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Reducing the Use of Pesticides with Site-Specific Application: The Chemical Control of Rhizoctonia solani as a Case of Study for the Management of Soil-Borne Diseases

View Article: PubMed Central - PubMed

ABSTRACT

Reducing our reliance on pesticides is an essential step towards the sustainability of agricultural production. One approach involves the rational use of pesticides combined with innovative crop management. Most control strategies currently focus on the temporal aspect of epidemics, e.g. determining the optimal date for spraying, regardless of the spatial mechanics and ecology of disease spread. Designing innovative pest management strategies incorporating the spatial aspect of epidemics involves thorough knowledge on how disease control affects the life-history traits of the pathogen. In this study, using Rhizoctonia solani/Raphanus sativus as an example of a soil-borne pathosystem, we investigated the effects of a chemical control currently used by growers, Monceren® L, on key epidemiological components (saprotrophic spread and infectivity). We tested the potential “shield effect” of Monceren® L on pathogenic spread in a site-specific application context, i.e. the efficiency of this chemical to contain the spread of the fungus from an infected host when application is spatially localized, in our case, a strip placed between the infected host and a recipient bait. Our results showed that Monceren® L mainly inhibits the saprotrophic spread of the fungus in soil and may prevent the fungus from reaching its host plant. However, perhaps surprisingly we did not detect any significant effect of the fungicide on the pathogen infectivity. Finally, highly localized application of the fungicide—a narrow strip of soil (12.5 mm wide) sprayed with Monceren® L—significantly decreased local transmission of the pathogen, suggesting lowered risk of occurrence of invasive epidemics. Our results highlight that detailed knowledge on epidemiological processes could contribute to the design of innovative management strategies based on precision agriculture tools to improve the efficacy of disease control and reduce pesticide use.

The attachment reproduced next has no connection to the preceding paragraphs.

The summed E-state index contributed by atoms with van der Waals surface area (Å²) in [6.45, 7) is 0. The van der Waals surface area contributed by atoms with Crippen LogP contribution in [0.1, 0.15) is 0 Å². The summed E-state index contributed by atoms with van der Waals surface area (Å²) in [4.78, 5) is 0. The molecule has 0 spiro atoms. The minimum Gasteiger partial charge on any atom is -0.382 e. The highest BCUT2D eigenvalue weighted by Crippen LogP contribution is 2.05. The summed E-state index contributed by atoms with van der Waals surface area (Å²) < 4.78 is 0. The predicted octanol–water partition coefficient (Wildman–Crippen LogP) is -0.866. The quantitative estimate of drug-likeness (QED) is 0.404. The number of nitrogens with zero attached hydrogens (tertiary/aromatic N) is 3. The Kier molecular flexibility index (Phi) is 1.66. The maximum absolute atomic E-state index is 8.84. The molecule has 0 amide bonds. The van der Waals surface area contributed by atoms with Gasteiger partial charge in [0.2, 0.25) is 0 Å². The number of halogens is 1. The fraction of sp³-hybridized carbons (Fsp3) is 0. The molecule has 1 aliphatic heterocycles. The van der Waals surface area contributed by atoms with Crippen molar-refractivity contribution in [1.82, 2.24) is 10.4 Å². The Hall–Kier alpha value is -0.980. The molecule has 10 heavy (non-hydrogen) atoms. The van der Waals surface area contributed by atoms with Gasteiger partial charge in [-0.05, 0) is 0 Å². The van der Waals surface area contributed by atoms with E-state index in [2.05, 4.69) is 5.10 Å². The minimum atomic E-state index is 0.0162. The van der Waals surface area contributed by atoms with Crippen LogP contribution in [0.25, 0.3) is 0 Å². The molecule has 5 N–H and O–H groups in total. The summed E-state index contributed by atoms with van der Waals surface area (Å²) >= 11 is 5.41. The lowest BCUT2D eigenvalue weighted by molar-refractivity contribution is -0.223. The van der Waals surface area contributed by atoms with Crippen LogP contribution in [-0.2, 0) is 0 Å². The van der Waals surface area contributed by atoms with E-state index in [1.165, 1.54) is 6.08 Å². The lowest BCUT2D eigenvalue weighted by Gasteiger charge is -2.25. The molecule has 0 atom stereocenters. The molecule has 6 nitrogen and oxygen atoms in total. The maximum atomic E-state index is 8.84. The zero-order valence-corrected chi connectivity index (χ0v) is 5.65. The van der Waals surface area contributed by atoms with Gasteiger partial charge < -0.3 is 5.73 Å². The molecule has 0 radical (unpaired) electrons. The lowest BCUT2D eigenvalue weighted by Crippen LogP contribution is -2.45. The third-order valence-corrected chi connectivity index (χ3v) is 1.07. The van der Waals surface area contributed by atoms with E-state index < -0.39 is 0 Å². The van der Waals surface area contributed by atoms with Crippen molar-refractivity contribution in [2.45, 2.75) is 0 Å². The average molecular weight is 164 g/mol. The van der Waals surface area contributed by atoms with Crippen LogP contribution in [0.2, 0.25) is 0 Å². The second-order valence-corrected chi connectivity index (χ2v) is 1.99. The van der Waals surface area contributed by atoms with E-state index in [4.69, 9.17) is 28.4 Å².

No MeSH data available.


Proportion of recipient baits colonized by Rhizoctonia solani upon saprotrophic spread at (A) 10 mm, (B) 12.5 mm and (C) 25 mm after treatment with Monceren® L (pink lines) or tap water (blue lines).Different letters indicate significant differences in the proportion of colonized baits (P-value < 0.05, Wald test).
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pone.0163221.g001: Proportion of recipient baits colonized by Rhizoctonia solani upon saprotrophic spread at (A) 10 mm, (B) 12.5 mm and (C) 25 mm after treatment with Monceren® L (pink lines) or tap water (blue lines).Different letters indicate significant differences in the proportion of colonized baits (P-value < 0.05, Wald test).

Mentions: In the absence of fungicide, the fungus was able to quickly colonize the surrounding soil surface. As shown in Fig 1A, 25% of recipient baits placed 10 mm away from the mycelium disc were colonized within 2 days after inoculation and a large proportion (75%) of recipient baits were colonized after 16 days. However, without a large source of nutrients (e.g. host), saprotrophic spread was spatially limited and declined abruptly with distance. At the end of the experiment, 54% of baits were colonized at 12.5 mm (Fig 1B) and only 7% at a distance of 25 mm (Fig 1C). The Monceren® L treatment radically altered colonization profiles (Fig 1). Fungicide treatment restricted saprotrophic mycelial growth to a smaller perimeter and colonization did not exceed 12.5 mm. Furthermore, the probability of saprotrophic spread was lower than that observed with the tap water control. There were significant differences between colonization profiles with or without fungicide only at short distances (10 mm, p<0.001, and 12.5 mm, p<0.001).